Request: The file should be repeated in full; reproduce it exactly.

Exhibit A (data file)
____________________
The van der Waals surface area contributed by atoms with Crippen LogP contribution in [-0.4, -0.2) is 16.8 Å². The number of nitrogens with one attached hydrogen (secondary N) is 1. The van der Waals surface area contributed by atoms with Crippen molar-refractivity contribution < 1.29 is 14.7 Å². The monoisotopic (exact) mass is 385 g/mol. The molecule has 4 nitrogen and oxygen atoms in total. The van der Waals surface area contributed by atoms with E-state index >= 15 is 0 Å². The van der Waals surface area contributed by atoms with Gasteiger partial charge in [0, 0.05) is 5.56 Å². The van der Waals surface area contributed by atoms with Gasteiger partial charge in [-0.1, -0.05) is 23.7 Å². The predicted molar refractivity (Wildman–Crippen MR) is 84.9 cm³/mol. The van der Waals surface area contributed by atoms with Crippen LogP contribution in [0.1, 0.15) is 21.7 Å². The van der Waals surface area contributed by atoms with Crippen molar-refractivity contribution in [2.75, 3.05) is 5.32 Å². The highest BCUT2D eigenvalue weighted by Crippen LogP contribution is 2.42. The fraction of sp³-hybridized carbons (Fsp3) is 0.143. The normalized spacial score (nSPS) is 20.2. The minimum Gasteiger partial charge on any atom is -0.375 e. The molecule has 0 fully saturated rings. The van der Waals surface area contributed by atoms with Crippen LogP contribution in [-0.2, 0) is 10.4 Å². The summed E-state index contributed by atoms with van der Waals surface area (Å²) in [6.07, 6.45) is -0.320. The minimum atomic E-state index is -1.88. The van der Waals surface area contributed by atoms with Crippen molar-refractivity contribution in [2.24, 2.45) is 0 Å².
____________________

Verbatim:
The van der Waals surface area contributed by atoms with Crippen LogP contribution in [-0.4, -0.2) is 16.8 Å². The number of nitrogens with one attached hydrogen (secondary N) is 1. The van der Waals surface area contributed by atoms with Crippen molar-refractivity contribution < 1.29 is 14.7 Å². The monoisotopic (exact) mass is 385 g/mol. The molecule has 4 nitrogen and oxygen atoms in total. The van der Waals surface area contributed by atoms with E-state index >= 15 is 0 Å². The van der Waals surface area contributed by atoms with Gasteiger partial charge in [0, 0.05) is 5.56 Å². The van der Waals surface area contributed by atoms with Gasteiger partial charge in [-0.1, -0.05) is 23.7 Å². The predicted molar refractivity (Wildman–Crippen MR) is 84.9 cm³/mol. The van der Waals surface area contributed by atoms with Crippen LogP contribution in [0.1, 0.15) is 21.7 Å². The van der Waals surface area contributed by atoms with Crippen molar-refractivity contribution in [2.75, 3.05) is 5.32 Å². The highest BCUT2D eigenvalue weighted by Crippen LogP contribution is 2.42. The fraction of sp³-hybridized carbons (Fsp3) is 0.143. The normalized spacial score (nSPS) is 20.2. The minimum Gasteiger partial charge on any atom is -0.375 e. The molecule has 0 fully saturated rings. The van der Waals surface area contributed by atoms with Crippen LogP contribution in [-0.2, 0) is 10.4 Å². The summed E-state index contributed by atoms with van der Waals surface area (Å²) in [6.07, 6.45) is -0.320. The minimum atomic E-state index is -1.88. The van der Waals surface area contributed by atoms with Crippen molar-refractivity contribution in [2.24, 2.45) is 0 Å².